This isn’t good news for China: a seven-year-study has found that nearly one-fifth of all Chinese farmland — an area the size of Great Britain, for scaling purposes — is polluted.
The Wall Street Journal reports that 19.4% of China’s arable land contains high levels of cadmium, nickel and arsenic, mainly runoff from agriculture and factories dotting rural China. The effects are already widespread: about half of Guangzhou province’s rice crops contain poisonous levels of cadmium, and villagers in these areas have experienced soaring cancer rates.
And that’s just what the notoriously tight-lipped China is ready to admit: Quantz speculates that China’s polluted farmland is about 40% of all its arable land, not enough to sustainably feed the country. That, combined with river pollution and poor air quality, could lead to an extremely poor future for China’s food industry:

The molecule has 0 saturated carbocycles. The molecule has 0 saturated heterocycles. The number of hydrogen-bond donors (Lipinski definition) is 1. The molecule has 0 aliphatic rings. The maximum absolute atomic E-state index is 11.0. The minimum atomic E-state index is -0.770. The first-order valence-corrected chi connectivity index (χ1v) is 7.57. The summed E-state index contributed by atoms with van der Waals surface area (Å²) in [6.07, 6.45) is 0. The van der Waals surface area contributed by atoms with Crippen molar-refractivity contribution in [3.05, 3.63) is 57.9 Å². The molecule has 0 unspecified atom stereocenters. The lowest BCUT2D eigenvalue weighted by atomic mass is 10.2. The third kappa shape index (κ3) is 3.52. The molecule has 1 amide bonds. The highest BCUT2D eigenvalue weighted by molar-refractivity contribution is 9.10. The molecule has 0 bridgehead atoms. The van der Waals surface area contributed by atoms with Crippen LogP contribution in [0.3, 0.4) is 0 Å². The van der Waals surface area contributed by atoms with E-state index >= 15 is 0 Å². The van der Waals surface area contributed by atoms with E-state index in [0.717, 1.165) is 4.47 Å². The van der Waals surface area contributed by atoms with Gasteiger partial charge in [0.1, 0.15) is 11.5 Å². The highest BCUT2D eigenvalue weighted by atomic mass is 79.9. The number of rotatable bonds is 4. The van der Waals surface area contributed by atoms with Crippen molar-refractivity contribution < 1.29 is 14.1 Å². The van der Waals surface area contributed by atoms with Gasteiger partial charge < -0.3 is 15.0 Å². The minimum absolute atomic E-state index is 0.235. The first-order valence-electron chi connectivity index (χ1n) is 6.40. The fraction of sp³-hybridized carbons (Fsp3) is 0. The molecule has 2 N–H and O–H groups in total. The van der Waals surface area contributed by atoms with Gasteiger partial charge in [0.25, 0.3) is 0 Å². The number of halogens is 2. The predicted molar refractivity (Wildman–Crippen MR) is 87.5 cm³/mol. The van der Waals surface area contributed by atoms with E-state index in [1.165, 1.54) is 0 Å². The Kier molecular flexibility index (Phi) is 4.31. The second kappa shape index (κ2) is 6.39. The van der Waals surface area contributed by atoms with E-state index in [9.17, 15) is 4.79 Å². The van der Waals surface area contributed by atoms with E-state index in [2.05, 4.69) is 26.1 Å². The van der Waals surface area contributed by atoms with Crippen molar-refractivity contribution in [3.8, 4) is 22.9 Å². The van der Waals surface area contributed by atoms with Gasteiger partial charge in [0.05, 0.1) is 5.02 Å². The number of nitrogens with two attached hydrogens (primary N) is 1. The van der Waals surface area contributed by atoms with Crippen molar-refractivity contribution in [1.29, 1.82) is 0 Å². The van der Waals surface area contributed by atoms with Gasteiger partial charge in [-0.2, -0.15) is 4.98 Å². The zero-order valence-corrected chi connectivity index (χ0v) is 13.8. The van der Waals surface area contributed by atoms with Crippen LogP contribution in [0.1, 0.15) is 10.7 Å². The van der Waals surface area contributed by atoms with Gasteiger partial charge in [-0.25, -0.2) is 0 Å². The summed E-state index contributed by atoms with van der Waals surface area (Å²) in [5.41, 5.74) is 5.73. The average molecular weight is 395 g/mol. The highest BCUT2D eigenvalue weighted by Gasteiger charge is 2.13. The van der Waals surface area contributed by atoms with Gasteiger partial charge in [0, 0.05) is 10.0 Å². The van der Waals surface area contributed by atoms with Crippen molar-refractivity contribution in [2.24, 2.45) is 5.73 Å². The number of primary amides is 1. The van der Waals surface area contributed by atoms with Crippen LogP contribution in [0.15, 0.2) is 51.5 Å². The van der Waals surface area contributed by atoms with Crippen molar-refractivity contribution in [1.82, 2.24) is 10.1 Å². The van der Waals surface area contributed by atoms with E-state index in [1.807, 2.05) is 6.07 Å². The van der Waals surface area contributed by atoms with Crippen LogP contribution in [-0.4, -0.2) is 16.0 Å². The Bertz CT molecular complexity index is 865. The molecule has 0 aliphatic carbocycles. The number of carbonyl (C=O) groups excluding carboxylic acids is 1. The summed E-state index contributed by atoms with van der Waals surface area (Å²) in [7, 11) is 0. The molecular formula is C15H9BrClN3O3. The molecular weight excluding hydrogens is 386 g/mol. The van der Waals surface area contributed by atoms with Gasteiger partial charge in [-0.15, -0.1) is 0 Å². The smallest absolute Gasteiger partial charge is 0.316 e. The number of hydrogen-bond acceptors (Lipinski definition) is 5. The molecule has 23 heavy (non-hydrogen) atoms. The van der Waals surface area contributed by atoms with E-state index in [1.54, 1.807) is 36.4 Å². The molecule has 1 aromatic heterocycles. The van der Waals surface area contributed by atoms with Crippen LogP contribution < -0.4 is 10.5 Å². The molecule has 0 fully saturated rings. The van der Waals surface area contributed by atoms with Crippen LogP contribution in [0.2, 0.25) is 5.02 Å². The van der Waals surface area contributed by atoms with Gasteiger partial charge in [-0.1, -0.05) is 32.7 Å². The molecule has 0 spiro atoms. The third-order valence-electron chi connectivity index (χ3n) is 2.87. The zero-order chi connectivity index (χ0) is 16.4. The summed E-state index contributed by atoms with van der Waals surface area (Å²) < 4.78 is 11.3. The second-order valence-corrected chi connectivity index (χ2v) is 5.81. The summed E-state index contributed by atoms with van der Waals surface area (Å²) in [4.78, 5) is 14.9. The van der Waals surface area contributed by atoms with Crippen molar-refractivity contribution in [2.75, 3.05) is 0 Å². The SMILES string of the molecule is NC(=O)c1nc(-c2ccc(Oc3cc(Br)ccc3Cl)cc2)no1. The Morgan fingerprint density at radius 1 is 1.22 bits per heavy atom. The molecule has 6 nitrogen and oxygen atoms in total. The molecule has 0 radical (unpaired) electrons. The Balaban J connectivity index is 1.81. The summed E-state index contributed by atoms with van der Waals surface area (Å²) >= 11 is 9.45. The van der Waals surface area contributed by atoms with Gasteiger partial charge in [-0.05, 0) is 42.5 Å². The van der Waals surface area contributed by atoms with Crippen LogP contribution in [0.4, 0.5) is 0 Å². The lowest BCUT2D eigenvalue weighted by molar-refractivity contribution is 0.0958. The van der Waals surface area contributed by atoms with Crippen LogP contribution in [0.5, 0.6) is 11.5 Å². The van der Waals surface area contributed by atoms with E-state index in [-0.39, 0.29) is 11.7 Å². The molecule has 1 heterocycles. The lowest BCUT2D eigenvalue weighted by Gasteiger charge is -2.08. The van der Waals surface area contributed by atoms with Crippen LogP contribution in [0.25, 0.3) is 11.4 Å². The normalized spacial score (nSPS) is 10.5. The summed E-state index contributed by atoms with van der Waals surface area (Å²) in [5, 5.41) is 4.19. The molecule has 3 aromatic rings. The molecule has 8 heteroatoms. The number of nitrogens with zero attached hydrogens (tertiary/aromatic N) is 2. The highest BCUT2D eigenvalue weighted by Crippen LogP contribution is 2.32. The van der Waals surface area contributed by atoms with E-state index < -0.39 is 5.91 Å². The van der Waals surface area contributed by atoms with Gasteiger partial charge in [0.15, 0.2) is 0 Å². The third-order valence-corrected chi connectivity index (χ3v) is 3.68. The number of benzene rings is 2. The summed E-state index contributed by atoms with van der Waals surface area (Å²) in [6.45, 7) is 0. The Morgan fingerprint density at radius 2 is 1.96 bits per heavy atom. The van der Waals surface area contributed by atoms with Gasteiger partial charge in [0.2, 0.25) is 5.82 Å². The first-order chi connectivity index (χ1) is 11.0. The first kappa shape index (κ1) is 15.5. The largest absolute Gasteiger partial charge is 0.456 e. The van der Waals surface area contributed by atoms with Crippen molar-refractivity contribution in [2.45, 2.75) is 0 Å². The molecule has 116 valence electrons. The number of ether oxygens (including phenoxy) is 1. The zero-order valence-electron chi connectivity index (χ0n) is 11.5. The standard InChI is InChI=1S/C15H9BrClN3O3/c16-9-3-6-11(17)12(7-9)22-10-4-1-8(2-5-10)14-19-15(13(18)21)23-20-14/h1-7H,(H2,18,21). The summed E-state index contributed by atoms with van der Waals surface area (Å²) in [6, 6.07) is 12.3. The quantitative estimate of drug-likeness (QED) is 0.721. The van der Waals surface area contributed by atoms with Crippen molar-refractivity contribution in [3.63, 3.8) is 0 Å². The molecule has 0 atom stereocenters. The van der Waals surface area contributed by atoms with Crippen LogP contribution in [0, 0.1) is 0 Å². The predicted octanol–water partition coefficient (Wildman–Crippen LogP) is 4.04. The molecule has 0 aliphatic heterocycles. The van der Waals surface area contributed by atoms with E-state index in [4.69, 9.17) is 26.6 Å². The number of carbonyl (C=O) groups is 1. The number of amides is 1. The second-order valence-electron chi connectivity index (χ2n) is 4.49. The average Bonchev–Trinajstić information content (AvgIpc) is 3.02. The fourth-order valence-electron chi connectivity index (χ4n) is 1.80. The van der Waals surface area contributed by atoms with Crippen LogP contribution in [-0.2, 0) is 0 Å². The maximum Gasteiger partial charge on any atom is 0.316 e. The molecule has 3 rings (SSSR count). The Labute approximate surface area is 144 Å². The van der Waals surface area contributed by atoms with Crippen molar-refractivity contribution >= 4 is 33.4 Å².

So much polluted soil means China will likely have to begin importing more food. “China will need to ease pressure on its natural resource base and import more of its food over the long-term,” said Fred Gale, an economist with the U.S. Department of Agriculture’s Economic Research Service. “Agriculture is impacted by industrial pollution but also creates a lot of pollution itself,” he said, citing waste and ecological damage caused by China’s growing taste for meat.
Unsurprisingly, no one is happy, nor do they believe that the Chinese government will do anything about it. “”I’m concerned, but I can’t fix it. The whole country is the same. You have to eat or you’ll starve,” Xiang Ju, a 29-year-old fruit vendor, told WSJ.
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